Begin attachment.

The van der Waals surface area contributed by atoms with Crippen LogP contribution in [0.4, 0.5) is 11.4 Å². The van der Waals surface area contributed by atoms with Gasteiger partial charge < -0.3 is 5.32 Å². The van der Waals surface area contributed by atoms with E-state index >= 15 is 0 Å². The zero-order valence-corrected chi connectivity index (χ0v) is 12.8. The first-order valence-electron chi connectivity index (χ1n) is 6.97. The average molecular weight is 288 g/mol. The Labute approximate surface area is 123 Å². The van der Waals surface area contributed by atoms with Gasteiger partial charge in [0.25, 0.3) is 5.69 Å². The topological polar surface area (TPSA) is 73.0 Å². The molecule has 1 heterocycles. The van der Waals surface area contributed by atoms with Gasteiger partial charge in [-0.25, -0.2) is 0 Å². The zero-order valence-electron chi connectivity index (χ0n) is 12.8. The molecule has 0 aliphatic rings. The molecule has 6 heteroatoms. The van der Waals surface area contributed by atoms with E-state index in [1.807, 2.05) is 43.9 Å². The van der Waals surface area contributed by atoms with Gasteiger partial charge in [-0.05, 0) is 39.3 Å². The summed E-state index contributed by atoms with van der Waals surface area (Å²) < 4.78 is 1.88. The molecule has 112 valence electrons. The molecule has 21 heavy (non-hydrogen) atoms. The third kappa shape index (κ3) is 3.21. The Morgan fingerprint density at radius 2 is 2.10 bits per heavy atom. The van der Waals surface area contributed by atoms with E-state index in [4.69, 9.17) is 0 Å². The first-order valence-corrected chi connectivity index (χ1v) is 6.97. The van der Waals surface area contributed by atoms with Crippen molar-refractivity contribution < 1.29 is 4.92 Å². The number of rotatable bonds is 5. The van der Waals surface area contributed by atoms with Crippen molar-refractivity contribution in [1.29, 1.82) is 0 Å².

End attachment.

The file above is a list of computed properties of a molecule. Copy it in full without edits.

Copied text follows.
The van der Waals surface area contributed by atoms with Crippen LogP contribution in [0.4, 0.5) is 11.4 Å². The van der Waals surface area contributed by atoms with Gasteiger partial charge < -0.3 is 5.32 Å². The van der Waals surface area contributed by atoms with E-state index >= 15 is 0 Å². The zero-order valence-corrected chi connectivity index (χ0v) is 12.8. The first-order valence-electron chi connectivity index (χ1n) is 6.97. The average molecular weight is 288 g/mol. The Labute approximate surface area is 123 Å². The van der Waals surface area contributed by atoms with Gasteiger partial charge in [0.25, 0.3) is 5.69 Å². The topological polar surface area (TPSA) is 73.0 Å². The molecule has 1 heterocycles. The van der Waals surface area contributed by atoms with Gasteiger partial charge in [-0.25, -0.2) is 0 Å². The zero-order valence-electron chi connectivity index (χ0n) is 12.8. The molecule has 0 aliphatic rings. The molecule has 6 heteroatoms. The van der Waals surface area contributed by atoms with E-state index in [1.807, 2.05) is 43.9 Å². The van der Waals surface area contributed by atoms with Gasteiger partial charge in [-0.05, 0) is 39.3 Å². The summed E-state index contributed by atoms with van der Waals surface area (Å²) < 4.78 is 1.88. The molecule has 112 valence electrons. The molecule has 21 heavy (non-hydrogen) atoms. The third kappa shape index (κ3) is 3.21. The Morgan fingerprint density at radius 2 is 2.10 bits per heavy atom. The van der Waals surface area contributed by atoms with E-state index in [4.69, 9.17) is 0 Å². The first-order valence-corrected chi connectivity index (χ1v) is 6.97. The van der Waals surface area contributed by atoms with Crippen molar-refractivity contribution < 1.29 is 4.92 Å². The number of rotatable bonds is 5. The van der Waals surface area contributed by atoms with Crippen molar-refractivity contribution in [1.29, 1.82) is 0 Å².